- Refrigerator - store covered in the refridgerator for up to 2 days if cream has been added or 5 days without the cream.
- Freezer - freeze in bags or containers before cream has been added for up to 3 months.
- To reheat - defrost overnight in the fridge then transfer to a saucepan. Warm through and add the cream.
In the UK supermarkets generally stock a range of onions. Most onions have been left to dry and are ideal to keep for some time, no matter what the date says. Just keep them in a cool dark place. My favourite spot is a ventilated box in the garage.
Yellow onions, also known as brown onions, are an all rounder that are very sharp when raw, but release their natural sugars when cooked. This is the type of onion I have in the kitchen all year round for soups, sauces, stir fries, pasta and curries. A great sauce with lamb is French sauce soubise or onion sauce or an onion tarte tatin.
Spanish onions are large, sweeter onions. They are more difficult to find, but are delicious raw or cooked. They tend to be more expensive, so I choose not to buy them generally.
Red onions are delicious raw in salads, for making chutney and using in kebabs. Perfect for summer eating in a Greek salad.
Shallots are an absolute essential in French cooking. I prefer the long banana shallots, as they are marginally easier to peel than the smaller round shallots. Sweet and delicious, they are perfect in sauces such as duck confit with redcurrant sauce.
Then there are spring onions, also known as green onions. The obvious choice is salads, but they go particularly well with fish, when you want the flavour, without overpowering the dish. Try salmon and broccoli quiche, poor man's lobster with thermidor sauce, or French peas.
Of course, farmer's markets and other shops will stock other varieties - I particularly love the red spring onions we used to get in France, but nowadays cost is an issue. The good old faithful yellow or brown onion is staple for flavour in most dishes.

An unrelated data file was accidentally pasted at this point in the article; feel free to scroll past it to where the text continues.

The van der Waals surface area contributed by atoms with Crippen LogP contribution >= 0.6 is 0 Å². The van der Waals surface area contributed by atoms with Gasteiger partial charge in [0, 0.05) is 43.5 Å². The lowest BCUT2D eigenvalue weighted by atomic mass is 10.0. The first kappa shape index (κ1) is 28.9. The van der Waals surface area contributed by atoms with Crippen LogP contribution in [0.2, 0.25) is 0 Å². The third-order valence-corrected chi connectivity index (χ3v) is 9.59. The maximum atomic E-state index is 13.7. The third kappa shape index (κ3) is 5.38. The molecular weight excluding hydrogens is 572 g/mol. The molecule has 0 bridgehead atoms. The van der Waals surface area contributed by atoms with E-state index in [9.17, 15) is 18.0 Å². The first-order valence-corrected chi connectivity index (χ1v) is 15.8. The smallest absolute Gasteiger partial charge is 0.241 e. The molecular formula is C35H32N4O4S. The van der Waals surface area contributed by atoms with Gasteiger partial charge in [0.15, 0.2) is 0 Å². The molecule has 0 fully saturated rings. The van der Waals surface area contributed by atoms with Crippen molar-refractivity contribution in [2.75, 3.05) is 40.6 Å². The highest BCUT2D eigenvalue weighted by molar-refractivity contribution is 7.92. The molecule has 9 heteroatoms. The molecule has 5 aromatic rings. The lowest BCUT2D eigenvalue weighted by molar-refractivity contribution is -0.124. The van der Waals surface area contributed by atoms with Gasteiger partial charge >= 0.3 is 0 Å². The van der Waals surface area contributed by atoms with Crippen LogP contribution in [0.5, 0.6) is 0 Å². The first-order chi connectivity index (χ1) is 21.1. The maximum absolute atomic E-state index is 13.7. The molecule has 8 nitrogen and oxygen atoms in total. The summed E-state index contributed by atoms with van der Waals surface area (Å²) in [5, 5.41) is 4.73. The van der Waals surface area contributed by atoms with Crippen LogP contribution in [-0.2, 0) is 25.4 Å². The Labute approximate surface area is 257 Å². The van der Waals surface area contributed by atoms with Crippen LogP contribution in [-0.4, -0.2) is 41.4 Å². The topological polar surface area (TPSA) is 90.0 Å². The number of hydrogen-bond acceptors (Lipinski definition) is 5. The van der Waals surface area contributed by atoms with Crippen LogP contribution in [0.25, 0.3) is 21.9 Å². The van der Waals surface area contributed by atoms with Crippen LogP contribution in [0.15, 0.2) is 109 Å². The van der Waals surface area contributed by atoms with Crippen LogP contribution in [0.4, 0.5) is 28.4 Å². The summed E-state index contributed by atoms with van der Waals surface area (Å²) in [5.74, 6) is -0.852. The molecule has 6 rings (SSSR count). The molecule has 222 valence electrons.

More soup and starter dishes
Cream of Onion Soup
- Large saucepan
- wooden spoon
- Blender or stick blender
- sharp knife
- 4 sticks celery
- 4 onions medium brown
- 500 ml chicken stock
- 1 tablespoon olive oil
- 1 tablespoon butter
- 2 tablespoon flour
- ½ teaspoon pepper
- Peel and slice the onions and celery finely.
- Heat the oil and butter over a medium heat then add the celery and onions. Stir well and place the lid on. Reduce the heat to medium/low.
- Cook for about 10 minutes until soft, stirring occasionally and replacing the lid.
- Sprinkle the flour over the onions, stir and cook for 1 minute.
- Pour in the stock and bring to a simmer.
- Cook uncovered for a further 10 minutes until the onions are very soft.
- Remove from the heat and leave to cool slightly.
- Use a stick blender or use a stand blender to liquidise until smooth.
- Return the soup to the saucepan and add the cream and pepper.
- Warm through and check the seasoning in case you need to add extra salt or pepper.
Disclaimer: The nutritional information provided is approximate and is calculated using online tools. Information can vary depending on various factors, but we have endeavoured to be as accurate as possible.
Detailed instructions for this recipe, including step by step photographs, hints and tips, can be found in the main article.
- Do not use the same utensils on cooked food, that previously touched raw meat.
- Wash hands after touching raw meat.
- Don't leave food sitting out at room temperature for extended periods.
- Never leave cooking food unattended.
- Use oils with high smoking point to avoid harmful compounds.
- Always have good ventilation when using gas.